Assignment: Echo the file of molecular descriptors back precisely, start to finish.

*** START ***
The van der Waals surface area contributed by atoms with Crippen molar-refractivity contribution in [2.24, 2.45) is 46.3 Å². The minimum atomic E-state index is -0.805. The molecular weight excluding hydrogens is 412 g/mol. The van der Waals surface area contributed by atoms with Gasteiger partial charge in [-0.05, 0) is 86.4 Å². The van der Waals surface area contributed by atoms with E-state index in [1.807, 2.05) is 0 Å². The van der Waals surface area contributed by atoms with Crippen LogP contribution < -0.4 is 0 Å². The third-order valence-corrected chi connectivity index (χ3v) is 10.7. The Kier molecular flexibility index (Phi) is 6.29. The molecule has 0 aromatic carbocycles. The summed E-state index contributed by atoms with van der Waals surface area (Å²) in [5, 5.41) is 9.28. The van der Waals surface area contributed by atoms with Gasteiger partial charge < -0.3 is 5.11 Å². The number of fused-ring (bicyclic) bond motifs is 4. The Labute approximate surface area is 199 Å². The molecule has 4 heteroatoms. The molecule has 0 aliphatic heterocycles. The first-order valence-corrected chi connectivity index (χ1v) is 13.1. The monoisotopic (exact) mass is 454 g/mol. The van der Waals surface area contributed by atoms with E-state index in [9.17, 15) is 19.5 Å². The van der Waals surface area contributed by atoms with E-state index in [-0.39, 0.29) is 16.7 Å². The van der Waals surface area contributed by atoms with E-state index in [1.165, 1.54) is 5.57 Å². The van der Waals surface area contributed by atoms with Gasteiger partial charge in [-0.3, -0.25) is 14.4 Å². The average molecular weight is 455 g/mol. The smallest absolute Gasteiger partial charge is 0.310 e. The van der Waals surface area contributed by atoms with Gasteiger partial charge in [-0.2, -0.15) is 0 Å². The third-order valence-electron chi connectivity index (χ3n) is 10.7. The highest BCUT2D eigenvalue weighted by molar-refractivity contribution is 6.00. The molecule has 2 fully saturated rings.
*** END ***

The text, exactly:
The van der Waals surface area contributed by atoms with Crippen molar-refractivity contribution in [2.24, 2.45) is 46.3 Å². The minimum atomic E-state index is -0.805. The molecular weight excluding hydrogens is 412 g/mol. The van der Waals surface area contributed by atoms with Gasteiger partial charge in [-0.05, 0) is 86.4 Å². The van der Waals surface area contributed by atoms with E-state index in [1.807, 2.05) is 0 Å². The van der Waals surface area contributed by atoms with Crippen LogP contribution < -0.4 is 0 Å². The third-order valence-corrected chi connectivity index (χ3v) is 10.7. The Kier molecular flexibility index (Phi) is 6.29. The molecule has 0 aromatic carbocycles. The summed E-state index contributed by atoms with van der Waals surface area (Å²) in [5, 5.41) is 9.28. The van der Waals surface area contributed by atoms with Gasteiger partial charge < -0.3 is 5.11 Å². The number of fused-ring (bicyclic) bond motifs is 4. The Labute approximate surface area is 199 Å². The molecule has 4 heteroatoms. The molecule has 0 aliphatic heterocycles. The first-order valence-corrected chi connectivity index (χ1v) is 13.1. The monoisotopic (exact) mass is 454 g/mol. The van der Waals surface area contributed by atoms with E-state index in [9.17, 15) is 19.5 Å². The van der Waals surface area contributed by atoms with E-state index in [-0.39, 0.29) is 16.7 Å². The van der Waals surface area contributed by atoms with E-state index in [1.165, 1.54) is 5.57 Å². The van der Waals surface area contributed by atoms with Gasteiger partial charge in [-0.3, -0.25) is 14.4 Å². The average molecular weight is 455 g/mol. The smallest absolute Gasteiger partial charge is 0.310 e. The van der Waals surface area contributed by atoms with Gasteiger partial charge in [-0.2, -0.15) is 0 Å². The third-order valence-electron chi connectivity index (χ3n) is 10.7. The highest BCUT2D eigenvalue weighted by molar-refractivity contribution is 6.00. The molecule has 2 fully saturated rings.